1:30 p.m. Grafting with Mark Fulford
 
2:00 p.m.
  Small Scale Grain Production in Maine with Richard Roberts

 

Seed Swap and Scion Exchange Workshop Descriptions:

Perennial Polyculture Design with Jesse Watson
Library, upstairs, 10:00 to 11:00 a.m.
In this workshop we will look at patterns of forest and plant ecologies and use these as templates for designing edible and ecologically healthy polycultures. We will discuss polyculture design for small-scale garden and large-scale farm production systems. We will look at plants and the ecological niches they fill and how we can use permaculture design principles to organize these plants into complementary and synergistic patterns in the garden or farm production system. Jesse Watson is the principal operator of Midcoast Permaculture Design. He has worked on permaculture land planning and installation for residential and farm clients since 2009. He has taught summer Permaculture Design Certification classes at MOFGA since 2012 in partnership with the Resilience Hub.

Farm and Garden Seed Threshing and Cleaning with Mark Fulford, Medomak Valley, Tom Levesque, Richard Roberts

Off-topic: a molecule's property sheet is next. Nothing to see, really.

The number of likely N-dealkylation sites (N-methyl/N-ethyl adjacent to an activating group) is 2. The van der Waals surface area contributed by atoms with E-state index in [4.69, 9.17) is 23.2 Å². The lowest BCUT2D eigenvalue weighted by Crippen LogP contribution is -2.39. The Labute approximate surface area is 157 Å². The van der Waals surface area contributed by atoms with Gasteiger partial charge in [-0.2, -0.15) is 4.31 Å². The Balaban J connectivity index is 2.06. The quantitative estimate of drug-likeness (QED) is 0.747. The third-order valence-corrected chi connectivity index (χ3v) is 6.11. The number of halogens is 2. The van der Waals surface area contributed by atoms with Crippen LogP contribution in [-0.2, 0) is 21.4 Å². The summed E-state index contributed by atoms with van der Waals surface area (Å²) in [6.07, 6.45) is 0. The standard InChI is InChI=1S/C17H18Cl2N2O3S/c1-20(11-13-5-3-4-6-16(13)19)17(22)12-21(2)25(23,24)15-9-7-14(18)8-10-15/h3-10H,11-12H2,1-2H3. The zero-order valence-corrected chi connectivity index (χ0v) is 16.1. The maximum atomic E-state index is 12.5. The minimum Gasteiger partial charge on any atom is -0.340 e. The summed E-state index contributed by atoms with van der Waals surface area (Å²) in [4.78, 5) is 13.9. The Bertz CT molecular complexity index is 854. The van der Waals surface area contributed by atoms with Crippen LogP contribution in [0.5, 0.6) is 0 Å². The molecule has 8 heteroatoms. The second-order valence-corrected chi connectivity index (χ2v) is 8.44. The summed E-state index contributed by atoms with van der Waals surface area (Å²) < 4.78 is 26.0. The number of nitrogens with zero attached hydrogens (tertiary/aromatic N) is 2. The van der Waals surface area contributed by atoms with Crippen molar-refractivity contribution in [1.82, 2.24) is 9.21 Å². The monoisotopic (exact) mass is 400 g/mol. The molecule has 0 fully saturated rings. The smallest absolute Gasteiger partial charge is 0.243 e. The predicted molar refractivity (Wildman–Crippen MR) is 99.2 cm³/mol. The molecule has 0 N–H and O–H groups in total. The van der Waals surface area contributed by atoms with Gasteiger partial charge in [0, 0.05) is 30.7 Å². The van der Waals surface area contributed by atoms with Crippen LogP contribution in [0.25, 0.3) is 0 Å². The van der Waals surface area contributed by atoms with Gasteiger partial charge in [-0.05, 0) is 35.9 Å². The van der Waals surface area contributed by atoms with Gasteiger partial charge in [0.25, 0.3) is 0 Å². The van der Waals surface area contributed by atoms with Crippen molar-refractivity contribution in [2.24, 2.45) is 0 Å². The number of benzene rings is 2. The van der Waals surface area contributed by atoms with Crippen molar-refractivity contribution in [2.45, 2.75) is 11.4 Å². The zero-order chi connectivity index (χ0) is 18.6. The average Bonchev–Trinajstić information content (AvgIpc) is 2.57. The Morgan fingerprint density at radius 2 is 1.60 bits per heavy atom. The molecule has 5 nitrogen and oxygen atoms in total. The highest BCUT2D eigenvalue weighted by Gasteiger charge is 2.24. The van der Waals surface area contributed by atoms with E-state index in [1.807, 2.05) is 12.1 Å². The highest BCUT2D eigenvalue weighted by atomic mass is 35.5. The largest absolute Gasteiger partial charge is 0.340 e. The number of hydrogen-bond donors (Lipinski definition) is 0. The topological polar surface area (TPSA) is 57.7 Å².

Shop, 10:30 a.m. to 12:30 p.m.
Demonstrations of machinery, tools and techniques with plenty of Q&A.

Maine Heritage Orchard Film Screening
Library, upstairs, 11 to 11:30 a.m.
Come watch the 2015 film by Huey Coleman that was a selected short at the Maine Short Film Festival. Learn about the process behind the establishment at Maine Heritage Orchard.

Companion Planting for the Home Orchard
Downstairs office, 11 a.m. to 12:00 noon
The space around and under crop trees can be planted with plants that not only produce a crop of their own, but benefit the surrounding trees in several ways. We will discuss different roles played by companion plants, recommended species and implementation strategies.


Apple Varieties for Making Cider with Gene Cartwright, Angus Deighan and Noah Fralich
Library, upstairs, 12 noon to 1 p.m.
Did you know that the varieties of apples used for making cider are different from eating apples? Join three Maine commercial cidermakers to learn about what apples you may want to use for making cider.


Basic Seed Saving with Medomak Valley students
Downstairs office at 12:00 noon